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Individual Angles

Mathematicians categorize angles based on their measures:

An angle is acute if its measure is strictly less than 90°.

An angle is a right angle if its measure is exactly 90°.

An angle is obtuse if its measure is strictly greater than 90°.

Some textbooks call an angle whose measure is 180° a straight angle. Essentially this is a line so some books don't consider it an angle at all.

Take a look at some examples.

an acute angle
(m < 90°)
a right angle
(m = 90°)
an obtuse angle
(90° < m < 180°)
a straightangle
(m = 180°)

Note the little box in the right angle. Right angles are sort of special and come up a lot so there's a special way to let you know that's what you're looking at.

Pairs of Angles

Mathematicians also classify pairs of angles based on their angle measures and their arrangement.

Two angles are complementary if the sum of their angle measures is 90°. The angles in the picture to the right are complementary because 30° + 60° = 90°.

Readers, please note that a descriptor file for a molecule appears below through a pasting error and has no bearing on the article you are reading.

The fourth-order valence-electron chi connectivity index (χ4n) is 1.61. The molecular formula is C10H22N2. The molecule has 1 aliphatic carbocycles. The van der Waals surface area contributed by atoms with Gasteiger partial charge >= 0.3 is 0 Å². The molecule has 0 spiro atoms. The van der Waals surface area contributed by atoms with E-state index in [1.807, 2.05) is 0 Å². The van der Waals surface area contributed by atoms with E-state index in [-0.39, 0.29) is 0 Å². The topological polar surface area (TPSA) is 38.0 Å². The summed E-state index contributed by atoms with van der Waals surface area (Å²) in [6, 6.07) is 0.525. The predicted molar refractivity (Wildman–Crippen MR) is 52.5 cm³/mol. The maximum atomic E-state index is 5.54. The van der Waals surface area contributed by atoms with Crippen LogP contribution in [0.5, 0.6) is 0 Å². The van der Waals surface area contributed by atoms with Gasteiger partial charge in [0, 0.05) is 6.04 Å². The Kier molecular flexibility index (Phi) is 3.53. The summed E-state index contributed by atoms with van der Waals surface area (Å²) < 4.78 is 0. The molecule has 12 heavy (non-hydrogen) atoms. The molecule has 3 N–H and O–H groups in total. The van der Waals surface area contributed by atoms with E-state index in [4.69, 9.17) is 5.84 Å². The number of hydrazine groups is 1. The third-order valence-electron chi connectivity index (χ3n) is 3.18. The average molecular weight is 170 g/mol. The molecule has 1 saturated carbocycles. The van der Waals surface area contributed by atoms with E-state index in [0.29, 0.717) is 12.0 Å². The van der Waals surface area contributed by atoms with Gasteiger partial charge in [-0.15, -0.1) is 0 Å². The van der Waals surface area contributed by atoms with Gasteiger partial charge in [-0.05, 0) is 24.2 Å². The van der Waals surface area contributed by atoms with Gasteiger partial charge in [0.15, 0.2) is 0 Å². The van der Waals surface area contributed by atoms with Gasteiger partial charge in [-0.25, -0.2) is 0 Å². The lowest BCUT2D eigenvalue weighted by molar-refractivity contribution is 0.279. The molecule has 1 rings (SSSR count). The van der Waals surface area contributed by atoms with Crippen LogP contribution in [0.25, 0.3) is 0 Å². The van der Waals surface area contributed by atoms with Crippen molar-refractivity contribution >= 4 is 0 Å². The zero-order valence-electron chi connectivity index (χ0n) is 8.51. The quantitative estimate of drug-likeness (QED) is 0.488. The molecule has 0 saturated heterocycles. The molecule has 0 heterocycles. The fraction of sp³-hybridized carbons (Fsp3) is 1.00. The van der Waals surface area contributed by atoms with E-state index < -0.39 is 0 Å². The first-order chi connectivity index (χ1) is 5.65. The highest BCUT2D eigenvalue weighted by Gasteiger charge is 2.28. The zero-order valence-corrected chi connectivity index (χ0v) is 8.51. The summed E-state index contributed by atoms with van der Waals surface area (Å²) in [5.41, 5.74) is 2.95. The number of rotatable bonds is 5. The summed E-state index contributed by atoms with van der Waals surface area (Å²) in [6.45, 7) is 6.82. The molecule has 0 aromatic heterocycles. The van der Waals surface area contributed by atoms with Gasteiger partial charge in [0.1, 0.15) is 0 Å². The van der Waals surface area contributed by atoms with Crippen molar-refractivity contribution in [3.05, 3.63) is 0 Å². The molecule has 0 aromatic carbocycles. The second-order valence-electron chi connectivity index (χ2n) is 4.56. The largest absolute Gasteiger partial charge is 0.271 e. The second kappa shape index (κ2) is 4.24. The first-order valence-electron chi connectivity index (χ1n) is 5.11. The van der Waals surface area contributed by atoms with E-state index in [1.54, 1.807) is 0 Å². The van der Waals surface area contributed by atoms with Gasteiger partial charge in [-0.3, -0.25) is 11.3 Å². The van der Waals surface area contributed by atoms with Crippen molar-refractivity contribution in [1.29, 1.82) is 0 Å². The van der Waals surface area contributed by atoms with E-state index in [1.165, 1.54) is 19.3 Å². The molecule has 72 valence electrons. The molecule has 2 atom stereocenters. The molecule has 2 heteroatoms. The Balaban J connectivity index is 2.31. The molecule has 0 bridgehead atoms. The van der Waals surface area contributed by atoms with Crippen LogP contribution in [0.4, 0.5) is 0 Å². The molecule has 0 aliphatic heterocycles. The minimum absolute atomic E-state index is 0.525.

Two angles are supplementary if the sum of their angle measures is 180°. The angles in the picture to the right are supplementary because 60° + 120° = 180°.
Two angles are adjacent if they have a common side and no interior points in common. Another way of saying "have a common side" would be "they have the same vertex". In the diagram ∠ABD and ∠DBC are adjacent angles but ∠DBC and ∠ABC are not because they have interior points in common (e.g. E).
Vertical angles are the non-adjacent angles formed by two intersecting lines. In the diagram to the left angles 1 and 3 are vertical angles but angles 1 and 4 are not because they're adjacent. (Angles 2 and 4 are vertical also - vertical angles always come in sets of two.)
Two angles form a linear pair if they are adjacent and supplementary.